What We Already Know

Play is the answer to how anything new comes about. – Jean Piaget

Where do we get our ideas? Jonathan Drori (TED Talk “What We Think We Know“) says:

Children get their ideas not from teachers, as teachers often think, but actually from common sense, from experience of the world around them, from all the things that go on between them and their peers, and their carers, and their parents, and all of that. Experience.

Our Grade 3 students are inquiring into forces. As they experiment with inclined planes and friction, gravity and inertia, pushes and pulls, I realize that the students already inherently ‘know’ all about Newton’s 3 Laws of Motion because, for the last 9 years of their lives, they have being playing with cars, balls, buckets of water, and engaging in running games with each other.

We don’t need to teach them these laws.   They are already applying and proving these laws daily. They are experts. So, what is it that we want to get into the students’ heads about the laws of motion? I am not a physics teacher. I am learning with the students as we experiment and play with the laws. So, I need to be careful what I plan to ‘get into their heads.’

Drori warns us, paraphrased from Cardinal Wolsey,:

Be very careful what you get into people’s heads because it’s virtually impossible to shift it afterwards.

Maybe we don’t need to teach them. Maybe we can, instead,  provide them the opportunity to consider what they already know and provoke them with the question:

What cool things can you do using Newton’s Laws of Motion?

Show me.

And let them fly.

May 2013 update: During Grade 3 unit on forces we introduced Rube Goldberg machines to the students. My colleague, John Rinker, blogged about the success of allowing kids to create ‘cool things’ like Rube Goldberg machines here.

5 thoughts on “What We Already Know

  1. Perfect. I wonder if the verbalising of the laws in their words could be a linguistic mode of consolidating their experiential understandings at the end of the process….Pictures with arrows would work for the visually inclined.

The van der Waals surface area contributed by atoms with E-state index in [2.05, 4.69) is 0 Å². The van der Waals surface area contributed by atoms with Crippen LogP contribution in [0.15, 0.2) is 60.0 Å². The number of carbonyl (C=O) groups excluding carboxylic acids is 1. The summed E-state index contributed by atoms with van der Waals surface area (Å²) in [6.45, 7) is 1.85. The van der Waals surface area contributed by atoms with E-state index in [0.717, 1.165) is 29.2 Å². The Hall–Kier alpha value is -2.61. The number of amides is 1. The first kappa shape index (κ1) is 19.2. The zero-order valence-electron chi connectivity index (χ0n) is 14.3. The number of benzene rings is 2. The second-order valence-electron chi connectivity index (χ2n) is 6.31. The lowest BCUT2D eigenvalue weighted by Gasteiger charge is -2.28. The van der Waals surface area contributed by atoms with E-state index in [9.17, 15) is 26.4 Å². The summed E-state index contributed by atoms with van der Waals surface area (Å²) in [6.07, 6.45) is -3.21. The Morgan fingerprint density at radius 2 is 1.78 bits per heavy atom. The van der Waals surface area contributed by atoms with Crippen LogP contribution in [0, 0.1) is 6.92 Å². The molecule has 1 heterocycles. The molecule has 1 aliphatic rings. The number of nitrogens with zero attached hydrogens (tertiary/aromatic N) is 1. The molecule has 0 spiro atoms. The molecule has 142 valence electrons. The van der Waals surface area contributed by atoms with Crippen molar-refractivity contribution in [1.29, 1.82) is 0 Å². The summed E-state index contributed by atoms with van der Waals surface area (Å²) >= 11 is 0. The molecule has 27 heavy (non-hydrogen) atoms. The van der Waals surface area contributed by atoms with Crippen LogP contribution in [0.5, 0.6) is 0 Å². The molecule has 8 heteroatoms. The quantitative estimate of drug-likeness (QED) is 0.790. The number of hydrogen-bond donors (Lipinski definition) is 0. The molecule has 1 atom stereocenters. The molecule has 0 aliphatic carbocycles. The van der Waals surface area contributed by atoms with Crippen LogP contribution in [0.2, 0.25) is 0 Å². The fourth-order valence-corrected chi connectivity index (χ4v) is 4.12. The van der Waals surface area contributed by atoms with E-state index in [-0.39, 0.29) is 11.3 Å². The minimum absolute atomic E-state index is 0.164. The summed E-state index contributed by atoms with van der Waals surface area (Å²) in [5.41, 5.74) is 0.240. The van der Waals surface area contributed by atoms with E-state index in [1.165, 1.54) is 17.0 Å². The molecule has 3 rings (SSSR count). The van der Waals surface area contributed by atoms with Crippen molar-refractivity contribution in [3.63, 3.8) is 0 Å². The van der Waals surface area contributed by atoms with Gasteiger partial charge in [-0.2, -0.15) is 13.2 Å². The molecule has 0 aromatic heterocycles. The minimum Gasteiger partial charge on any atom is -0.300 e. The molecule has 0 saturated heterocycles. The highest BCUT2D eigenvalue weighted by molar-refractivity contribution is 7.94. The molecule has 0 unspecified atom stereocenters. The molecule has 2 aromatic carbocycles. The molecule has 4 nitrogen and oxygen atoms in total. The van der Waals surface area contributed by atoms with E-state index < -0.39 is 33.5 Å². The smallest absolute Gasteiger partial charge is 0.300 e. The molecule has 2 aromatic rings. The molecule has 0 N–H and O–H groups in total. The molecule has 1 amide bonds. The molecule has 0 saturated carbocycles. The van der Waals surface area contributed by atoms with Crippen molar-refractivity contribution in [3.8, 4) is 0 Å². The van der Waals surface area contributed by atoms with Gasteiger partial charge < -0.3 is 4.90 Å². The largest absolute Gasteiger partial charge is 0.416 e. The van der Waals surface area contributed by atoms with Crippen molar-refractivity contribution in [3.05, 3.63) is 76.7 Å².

I wonder if the unfriendly language these laws were expressed in was one of the reasons Physics seemed so unattractive to me when I was in school…


    • I know! Physics seemed like the most complicated thing ever when I was in school.
      Now, we can go onto Youtube and find so many short videos that clearly and simply explain the science behind the laws of physics. For instance, here is a video explaining forces and gravitational pull. It uses pictures with arrows like you suggested. Brilliant.


  2. Thanks Marina-
    I too am intrigued by constructivism- when we realize that kids already know so much based on their (albeit short) life experience…. they just need to be provided with opportunities to construct more formal understandings of the things that they encounter every day through play.

    I think that we as ‘guides on the side’ are there to encourage the articulation of their ideas, also to provide language; vocabulary that they might not know and perhaps a bit of history- how these concepts were explored by the scientific community. In this way, teachers do serve a very important purpose- to extend knowledge and to celebrate the new meanings that are constructed by the students themselves.
    Thanks for sharing-


    • Agreed. You explained the role of the teacher well. I like the expression ‘guides on the side.’ I’ve heard the words ‘facilitator’ and ‘coach’ used as well.



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